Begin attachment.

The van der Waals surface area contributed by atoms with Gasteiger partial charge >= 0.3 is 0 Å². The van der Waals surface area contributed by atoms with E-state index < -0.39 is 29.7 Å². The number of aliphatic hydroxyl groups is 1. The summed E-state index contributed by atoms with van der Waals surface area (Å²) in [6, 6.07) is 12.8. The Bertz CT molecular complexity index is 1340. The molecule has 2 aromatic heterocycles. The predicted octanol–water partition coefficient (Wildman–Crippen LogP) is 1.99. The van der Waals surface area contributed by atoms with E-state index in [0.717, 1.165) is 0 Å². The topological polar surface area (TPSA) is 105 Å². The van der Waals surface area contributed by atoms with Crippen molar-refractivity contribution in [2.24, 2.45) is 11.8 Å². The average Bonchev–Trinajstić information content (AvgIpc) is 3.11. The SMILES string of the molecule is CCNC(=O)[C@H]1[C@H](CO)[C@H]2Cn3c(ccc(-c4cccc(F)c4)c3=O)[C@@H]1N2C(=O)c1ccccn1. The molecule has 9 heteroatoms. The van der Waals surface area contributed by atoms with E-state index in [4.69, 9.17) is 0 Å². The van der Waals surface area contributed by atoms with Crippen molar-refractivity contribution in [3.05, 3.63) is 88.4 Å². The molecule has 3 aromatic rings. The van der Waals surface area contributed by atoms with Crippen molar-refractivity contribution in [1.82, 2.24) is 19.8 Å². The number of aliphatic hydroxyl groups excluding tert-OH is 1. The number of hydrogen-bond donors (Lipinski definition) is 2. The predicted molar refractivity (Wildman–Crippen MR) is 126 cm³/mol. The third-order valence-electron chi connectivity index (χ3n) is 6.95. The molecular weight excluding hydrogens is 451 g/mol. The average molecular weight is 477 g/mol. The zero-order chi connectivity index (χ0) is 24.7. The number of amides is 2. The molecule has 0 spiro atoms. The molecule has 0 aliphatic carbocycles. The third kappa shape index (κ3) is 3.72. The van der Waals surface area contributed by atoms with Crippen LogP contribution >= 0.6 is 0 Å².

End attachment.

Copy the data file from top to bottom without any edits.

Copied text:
The van der Waals surface area contributed by atoms with Gasteiger partial charge >= 0.3 is 0 Å². The van der Waals surface area contributed by atoms with E-state index < -0.39 is 29.7 Å². The number of aliphatic hydroxyl groups is 1. The summed E-state index contributed by atoms with van der Waals surface area (Å²) in [6, 6.07) is 12.8. The Bertz CT molecular complexity index is 1340. The molecule has 2 aromatic heterocycles. The predicted octanol–water partition coefficient (Wildman–Crippen LogP) is 1.99. The van der Waals surface area contributed by atoms with E-state index in [0.717, 1.165) is 0 Å². The topological polar surface area (TPSA) is 105 Å². The van der Waals surface area contributed by atoms with Crippen molar-refractivity contribution in [2.24, 2.45) is 11.8 Å². The average Bonchev–Trinajstić information content (AvgIpc) is 3.11. The SMILES string of the molecule is CCNC(=O)[C@H]1[C@H](CO)[C@H]2Cn3c(ccc(-c4cccc(F)c4)c3=O)[C@@H]1N2C(=O)c1ccccn1. The molecule has 9 heteroatoms. The van der Waals surface area contributed by atoms with E-state index in [4.69, 9.17) is 0 Å². The van der Waals surface area contributed by atoms with Crippen molar-refractivity contribution in [3.05, 3.63) is 88.4 Å². The molecule has 3 aromatic rings. The van der Waals surface area contributed by atoms with Crippen molar-refractivity contribution in [1.82, 2.24) is 19.8 Å². The number of aliphatic hydroxyl groups excluding tert-OH is 1. The number of hydrogen-bond donors (Lipinski definition) is 2. The predicted molar refractivity (Wildman–Crippen MR) is 126 cm³/mol. The third-order valence-electron chi connectivity index (χ3n) is 6.95. The molecular weight excluding hydrogens is 451 g/mol. The average molecular weight is 477 g/mol. The zero-order chi connectivity index (χ0) is 24.7. The number of amides is 2. The molecule has 0 spiro atoms. The molecule has 0 aliphatic carbocycles. The third kappa shape index (κ3) is 3.72. The van der Waals surface area contributed by atoms with Crippen LogP contribution >= 0.6 is 0 Å².